Thursday, October 31, 2013

A 'Tree' Loving Halloween

For Halloween 2013, I went as a BadAss. (Photos thanks to Trainer Guy.)  

One of the greatest perils of working at home is that you tend to become a little disconnected from the world. Especially when you've lived alone for any length of time.
Holidays tend to turn into, "Eh, it's just Fill-In-The-Feast-Or-Consumer-Laden-Day. No big deal."
I've always celebrated those that were important to me, and Halloween, while fun, was never really that high on my hit list - despite being a theater junkie.
Sure, I love to get dressed up if I have a party or something to go do. But just for me? Nah.
Ironically enough, I accidently got dressed up this Halloween. I was half way through my lifting routine when I realized my shirt was on inside out. Not that it matters- it's a plain purple shirt anyway.  It's a 'back up' peice of clothing (you know, the ones that actually mean 'I need to do laundry').
I've come to prefer nothing on my arms and shoulders when I work out and capris to long pants as well. I know I'm going to sweat and get hot/overheated anyway. I don't need to make it worse by throwing more cloth on top of it.
What's crazy is the effect I can see on my body from all the lifestyle adjustments. I wish I would have taken sideways before and after photos, because I can see a massive difference in body shape. Sure, I'm still curvy. I suspect I always will be no matter my size. It's just the way I'm shaped - which is certainly just fine by me! I'm enjoying being strong.
Which leads me into the next topic...
I've been quitely studying body dysmorphy . It's that phenomonon where people (usually women) see themselves as VASTLY different than they are. You know, when you talk to an attractive woman and you come to learn she thinks she's fat because she's not built like a Victoria Secret model. Or maybe she is built like a Victoria Secret model, but she sees her self as 50+lbs overweight. Maybe you recognize these things in yourself. I certainly did! Looking back on high school photos now, I see a normal teenager. But then?! No way! I felt like I WAS the elephant in the room.
Eventually my mind changed (with time, acceptance, maturity, and with the help of a great therapist). I think I have a fairly level headed view of myself now - or at least I recognize where I've come from. In fact, while I was really tired during the mile run that capped off today's work out, I kept thinking "Ya know, 6 months ago, you couldn't have done this.... 10 months ago you definately couldn't have done this." My body is changing shape as I put the work in. The whole shape changing thing has become a by-product of doing what I know is healthy for me. It's a nice (though admittedly strange) mindset to be in. I've watched a few films on the topic and highly recommend "America The Beautiful." This is one excerpt that stayed with me. In fact, I listen to it almost daily and still smile.
Finally, I love my Tree.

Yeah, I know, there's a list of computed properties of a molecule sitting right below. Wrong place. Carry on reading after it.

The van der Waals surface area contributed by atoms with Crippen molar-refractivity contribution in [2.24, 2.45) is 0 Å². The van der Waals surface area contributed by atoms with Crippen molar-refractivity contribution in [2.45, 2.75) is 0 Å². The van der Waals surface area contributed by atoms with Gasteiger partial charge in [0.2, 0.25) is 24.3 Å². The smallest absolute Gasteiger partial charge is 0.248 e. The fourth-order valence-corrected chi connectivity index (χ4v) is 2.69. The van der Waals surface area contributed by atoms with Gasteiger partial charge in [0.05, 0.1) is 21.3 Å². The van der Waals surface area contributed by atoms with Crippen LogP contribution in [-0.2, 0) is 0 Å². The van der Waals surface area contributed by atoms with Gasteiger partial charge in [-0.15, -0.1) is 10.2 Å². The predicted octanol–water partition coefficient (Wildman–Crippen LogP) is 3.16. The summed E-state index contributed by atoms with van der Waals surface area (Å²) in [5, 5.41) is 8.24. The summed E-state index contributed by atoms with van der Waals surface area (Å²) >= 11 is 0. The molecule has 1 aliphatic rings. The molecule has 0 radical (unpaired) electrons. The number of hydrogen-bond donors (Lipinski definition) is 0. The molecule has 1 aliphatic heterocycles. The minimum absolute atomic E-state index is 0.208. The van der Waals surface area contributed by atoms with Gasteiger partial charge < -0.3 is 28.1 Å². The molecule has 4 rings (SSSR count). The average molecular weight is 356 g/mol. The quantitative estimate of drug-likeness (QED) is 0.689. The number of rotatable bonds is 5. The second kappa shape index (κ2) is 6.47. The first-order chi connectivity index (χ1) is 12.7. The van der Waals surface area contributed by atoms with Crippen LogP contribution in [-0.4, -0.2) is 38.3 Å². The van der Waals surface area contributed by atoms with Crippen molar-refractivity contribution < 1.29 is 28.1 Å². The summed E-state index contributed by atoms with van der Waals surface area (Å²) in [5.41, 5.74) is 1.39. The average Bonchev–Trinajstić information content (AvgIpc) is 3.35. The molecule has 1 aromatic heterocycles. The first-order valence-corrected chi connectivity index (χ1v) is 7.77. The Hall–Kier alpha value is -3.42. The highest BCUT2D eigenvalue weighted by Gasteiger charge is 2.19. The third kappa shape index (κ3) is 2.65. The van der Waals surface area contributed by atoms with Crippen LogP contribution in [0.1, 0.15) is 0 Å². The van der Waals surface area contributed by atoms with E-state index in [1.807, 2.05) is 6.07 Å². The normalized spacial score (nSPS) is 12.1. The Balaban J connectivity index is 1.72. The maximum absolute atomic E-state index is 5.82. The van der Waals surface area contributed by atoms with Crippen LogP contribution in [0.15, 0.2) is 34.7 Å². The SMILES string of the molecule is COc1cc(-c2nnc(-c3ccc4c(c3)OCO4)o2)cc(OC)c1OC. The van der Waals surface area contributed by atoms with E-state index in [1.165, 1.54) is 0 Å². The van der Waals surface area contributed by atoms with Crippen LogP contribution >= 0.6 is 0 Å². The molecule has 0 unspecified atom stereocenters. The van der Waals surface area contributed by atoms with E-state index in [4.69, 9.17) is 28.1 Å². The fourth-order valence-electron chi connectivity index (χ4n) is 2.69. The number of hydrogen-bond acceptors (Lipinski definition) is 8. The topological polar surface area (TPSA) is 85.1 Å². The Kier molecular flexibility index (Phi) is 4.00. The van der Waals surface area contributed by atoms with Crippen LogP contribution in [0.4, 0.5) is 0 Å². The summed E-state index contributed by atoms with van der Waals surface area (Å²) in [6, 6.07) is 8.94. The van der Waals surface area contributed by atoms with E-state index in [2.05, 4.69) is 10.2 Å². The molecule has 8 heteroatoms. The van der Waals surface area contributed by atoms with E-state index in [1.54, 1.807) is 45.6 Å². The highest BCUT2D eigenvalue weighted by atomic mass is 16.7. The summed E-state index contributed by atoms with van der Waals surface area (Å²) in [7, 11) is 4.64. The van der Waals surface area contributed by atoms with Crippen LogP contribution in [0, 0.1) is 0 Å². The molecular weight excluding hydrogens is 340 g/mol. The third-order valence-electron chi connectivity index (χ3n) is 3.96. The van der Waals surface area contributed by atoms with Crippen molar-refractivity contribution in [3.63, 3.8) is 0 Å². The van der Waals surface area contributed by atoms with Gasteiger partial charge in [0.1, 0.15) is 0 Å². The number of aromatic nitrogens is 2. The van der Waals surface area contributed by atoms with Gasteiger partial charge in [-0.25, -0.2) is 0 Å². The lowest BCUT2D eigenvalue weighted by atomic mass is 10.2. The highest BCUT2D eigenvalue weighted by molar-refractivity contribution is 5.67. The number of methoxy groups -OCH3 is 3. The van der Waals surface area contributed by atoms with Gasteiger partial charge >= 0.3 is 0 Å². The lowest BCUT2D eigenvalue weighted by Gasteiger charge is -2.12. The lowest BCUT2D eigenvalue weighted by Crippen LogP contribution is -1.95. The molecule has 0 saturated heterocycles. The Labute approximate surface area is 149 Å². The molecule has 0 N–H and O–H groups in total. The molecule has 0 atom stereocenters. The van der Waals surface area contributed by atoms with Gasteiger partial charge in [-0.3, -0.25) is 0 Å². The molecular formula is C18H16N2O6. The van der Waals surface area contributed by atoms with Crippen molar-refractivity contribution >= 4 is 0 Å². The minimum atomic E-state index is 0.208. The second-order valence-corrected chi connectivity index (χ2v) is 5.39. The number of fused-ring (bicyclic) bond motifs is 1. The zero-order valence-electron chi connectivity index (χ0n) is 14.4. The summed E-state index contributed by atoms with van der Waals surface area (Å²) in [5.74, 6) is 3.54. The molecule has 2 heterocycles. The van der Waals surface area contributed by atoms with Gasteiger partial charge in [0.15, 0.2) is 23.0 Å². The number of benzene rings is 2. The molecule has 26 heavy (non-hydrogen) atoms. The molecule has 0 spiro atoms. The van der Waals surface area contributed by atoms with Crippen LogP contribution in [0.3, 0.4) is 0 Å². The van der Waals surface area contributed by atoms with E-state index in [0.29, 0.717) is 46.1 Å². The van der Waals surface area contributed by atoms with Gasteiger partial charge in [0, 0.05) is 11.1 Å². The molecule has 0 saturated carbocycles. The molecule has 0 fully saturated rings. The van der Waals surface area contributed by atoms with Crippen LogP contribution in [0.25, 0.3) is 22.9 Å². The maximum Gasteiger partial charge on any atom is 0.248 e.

So there is no candy in my house - we don't need the left overs and we'll probably eat them. Setting my tree up for success.

If your someone who struggles with body image (or know someone who does), check out the documentary. It's the right price - FREE - on

Friday, October 25, 2013

IMPOSSIBLE Should Be A 4 Letter Word.

Earlier this year, I set a few goals in my mind while working out. I remember a few of them were:

GOAL: Back Squat over 200lbs, Hit the 100's in all other lifts.
I'm not yet over 100lbs in every lift I know how to do, but I'm there in the major ones. But this week marked a new max in the Bench Press - 100 lbs! I had to do it a few times to get it to be a good solid rep, but it's DONE! I'm sitting here, two days later, and still sore. I forsee LOTS of stretching and rolling out on my foam roller before I head into training today.

We have some more good news! We were able to refi My Sailor's car, knocking off 10% interest, and we were able to refi the house as well, knocking off about .6% interest! (Hey, when you're talking hundreds of thousands of dollars, .6% is serious dough. That's like a Disney Cruise by the end of the year.)

But that's where the good news ends right now. While we're saving money (which is always awesome), VA loans don't enable you to take our more than the house's value, which means that we won't be able to expand the house. This cuts down our adoption options considerably.

While our original plan was a sibling group of max 3 kids, girls and boys, this leaves us with only 1 bedroom. So we're debating siblings (must be same gender according to the government, which makes sense - I wouldn't have wanted to share a room with my stinky wonderful brother when I was a kid too), or an only child. While obviously 1 child 'might' be easier for us to transition too, being able to keep siblings together is doing a good thing - and it often helps kids transition since they have someone immediately on hand who is in the same situation with them.